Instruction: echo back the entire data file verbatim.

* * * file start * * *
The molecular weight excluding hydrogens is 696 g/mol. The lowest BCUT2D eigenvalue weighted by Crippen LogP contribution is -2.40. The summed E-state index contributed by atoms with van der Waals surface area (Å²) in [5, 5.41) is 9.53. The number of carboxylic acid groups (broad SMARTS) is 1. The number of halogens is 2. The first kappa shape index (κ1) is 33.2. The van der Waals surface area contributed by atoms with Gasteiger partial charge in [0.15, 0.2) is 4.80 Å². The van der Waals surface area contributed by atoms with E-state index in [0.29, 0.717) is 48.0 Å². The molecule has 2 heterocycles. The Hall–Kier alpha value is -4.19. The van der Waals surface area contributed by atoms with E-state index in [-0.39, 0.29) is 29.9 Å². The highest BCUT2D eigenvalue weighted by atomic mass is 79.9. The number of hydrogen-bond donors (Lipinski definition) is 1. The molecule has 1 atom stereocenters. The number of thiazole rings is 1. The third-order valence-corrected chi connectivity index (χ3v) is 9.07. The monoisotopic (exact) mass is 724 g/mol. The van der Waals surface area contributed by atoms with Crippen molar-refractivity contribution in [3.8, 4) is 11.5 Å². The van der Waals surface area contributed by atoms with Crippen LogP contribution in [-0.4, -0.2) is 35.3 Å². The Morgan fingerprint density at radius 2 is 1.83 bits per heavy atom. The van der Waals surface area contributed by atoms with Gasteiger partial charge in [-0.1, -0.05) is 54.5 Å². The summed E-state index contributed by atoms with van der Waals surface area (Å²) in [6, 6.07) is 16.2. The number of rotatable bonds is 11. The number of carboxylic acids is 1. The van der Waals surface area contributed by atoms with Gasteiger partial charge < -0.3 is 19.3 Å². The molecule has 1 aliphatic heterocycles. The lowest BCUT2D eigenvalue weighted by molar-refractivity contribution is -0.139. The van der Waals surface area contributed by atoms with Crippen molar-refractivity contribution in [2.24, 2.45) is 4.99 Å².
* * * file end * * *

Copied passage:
The molecular weight excluding hydrogens is 696 g/mol. The lowest BCUT2D eigenvalue weighted by Crippen LogP contribution is -2.40. The summed E-state index contributed by atoms with van der Waals surface area (Å²) in [5, 5.41) is 9.53. The number of carboxylic acid groups (broad SMARTS) is 1. The number of halogens is 2. The first kappa shape index (κ1) is 33.2. The van der Waals surface area contributed by atoms with Gasteiger partial charge in [0.15, 0.2) is 4.80 Å². The van der Waals surface area contributed by atoms with E-state index in [0.29, 0.717) is 48.0 Å². The molecule has 2 heterocycles. The Hall–Kier alpha value is -4.19. The van der Waals surface area contributed by atoms with E-state index in [-0.39, 0.29) is 29.9 Å². The highest BCUT2D eigenvalue weighted by atomic mass is 79.9. The number of hydrogen-bond donors (Lipinski definition) is 1. The molecule has 1 atom stereocenters. The number of thiazole rings is 1. The third-order valence-corrected chi connectivity index (χ3v) is 9.07. The monoisotopic (exact) mass is 724 g/mol. The van der Waals surface area contributed by atoms with Crippen molar-refractivity contribution in [3.8, 4) is 11.5 Å². The van der Waals surface area contributed by atoms with Crippen LogP contribution in [-0.4, -0.2) is 35.3 Å². The Morgan fingerprint density at radius 2 is 1.83 bits per heavy atom. The van der Waals surface area contributed by atoms with Gasteiger partial charge in [-0.1, -0.05) is 54.5 Å². The summed E-state index contributed by atoms with van der Waals surface area (Å²) in [6, 6.07) is 16.2. The number of rotatable bonds is 11. The number of carboxylic acids is 1. The van der Waals surface area contributed by atoms with Gasteiger partial charge < -0.3 is 19.3 Å². The molecule has 1 aliphatic heterocycles. The lowest BCUT2D eigenvalue weighted by molar-refractivity contribution is -0.139. The van der Waals surface area contributed by atoms with Crippen molar-refractivity contribution in [2.24, 2.45) is 4.99 Å².